The Space Force is moving fast to develop a new set of missile warning/tracking satellites in MEO. (Graphic: Raytheon Technologies)
MilSat Symposium 2023 — The Space Force’s primary acquisition command intends to award contracts in late 2024 or early 2025 for some 18 “Epoch 2” missile warning/tracking satellites in medium Earth orbit (MEO) to flesh out a constellation that can provide global coverage, according to a senior Space Systems Command (SSC) official.
The Resilient Missile Warning/Missile Tracking – MEO (MEO MW/MT) constellation is being developed under the spiral development model, with one set of satellites with “new capabilities being placed on orbit every two to three years,” Col. Heather Bogstie, senior materiel leader at SSC’s Resilient Missile Warning, Tracking and Defense (MWTD) acquisition delta, said on Thursday.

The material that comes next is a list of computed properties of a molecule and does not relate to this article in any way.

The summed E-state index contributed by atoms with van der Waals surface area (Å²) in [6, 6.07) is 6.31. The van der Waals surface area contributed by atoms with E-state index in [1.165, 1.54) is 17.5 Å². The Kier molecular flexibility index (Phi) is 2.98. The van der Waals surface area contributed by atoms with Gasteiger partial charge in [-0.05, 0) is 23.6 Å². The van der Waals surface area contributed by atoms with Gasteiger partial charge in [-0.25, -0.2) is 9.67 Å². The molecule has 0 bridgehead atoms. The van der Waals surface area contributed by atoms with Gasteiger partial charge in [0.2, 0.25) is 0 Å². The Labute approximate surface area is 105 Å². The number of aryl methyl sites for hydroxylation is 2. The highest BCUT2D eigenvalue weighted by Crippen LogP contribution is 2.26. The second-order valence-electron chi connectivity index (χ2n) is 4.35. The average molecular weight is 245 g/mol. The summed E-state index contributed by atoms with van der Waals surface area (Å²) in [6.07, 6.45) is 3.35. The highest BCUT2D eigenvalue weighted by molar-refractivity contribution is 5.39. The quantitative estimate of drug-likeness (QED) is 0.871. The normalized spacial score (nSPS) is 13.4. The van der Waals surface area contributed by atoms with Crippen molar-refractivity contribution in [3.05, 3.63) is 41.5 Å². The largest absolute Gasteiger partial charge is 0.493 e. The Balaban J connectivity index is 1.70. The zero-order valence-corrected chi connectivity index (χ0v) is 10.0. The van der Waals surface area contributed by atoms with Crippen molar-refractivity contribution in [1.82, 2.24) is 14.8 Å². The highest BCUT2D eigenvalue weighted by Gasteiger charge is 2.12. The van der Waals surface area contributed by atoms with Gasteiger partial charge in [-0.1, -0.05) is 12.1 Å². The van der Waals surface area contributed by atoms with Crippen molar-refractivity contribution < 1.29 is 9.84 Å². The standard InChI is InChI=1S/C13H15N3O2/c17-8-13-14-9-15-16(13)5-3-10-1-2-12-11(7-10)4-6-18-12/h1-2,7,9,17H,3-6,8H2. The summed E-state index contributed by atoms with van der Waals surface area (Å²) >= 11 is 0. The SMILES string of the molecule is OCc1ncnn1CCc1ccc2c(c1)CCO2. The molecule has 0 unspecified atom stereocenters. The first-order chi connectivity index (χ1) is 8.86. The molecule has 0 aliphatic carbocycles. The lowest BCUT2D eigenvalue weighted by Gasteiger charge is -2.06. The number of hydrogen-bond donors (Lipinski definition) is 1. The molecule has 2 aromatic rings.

“We can’t wait for perfect technology to be delivered on orbit every 10 years,” she told an audience at the MilSat Symposium here in Mountain View, Calif.
SSC last year initiated the effort to operate satellites in MEO as part of the service’s overhaul for how it does missile warning and tracking — expanding from previous programs that focused on a handful of satellites in geosynchronous Earth orbit (some 36,000 kilometers in altitude) to a network of hundreds of satellites in multiple orbits. MEO lies between the upper edge of low Earth orbit at 2,000 kilometers above the Earth and geosynchronous orbit.
Each spiral of satellites under the MEO program are called Epochs. Epoch 1 is essence transitions the SSC’s 2021 study, first reported by Breaking Defense, to a program of record, with Raytheon Intelligence & Space and Boeing’s Millennium Space Systems contracted in January to build MEO MW/MT Epoch 1 prototypes. In June, SSC awarded a $29 million sensor payload design contract to L3Harris Technologies, positioning the company as the third vendor.
“Our first delivery is Epoch 1, launching at the end of…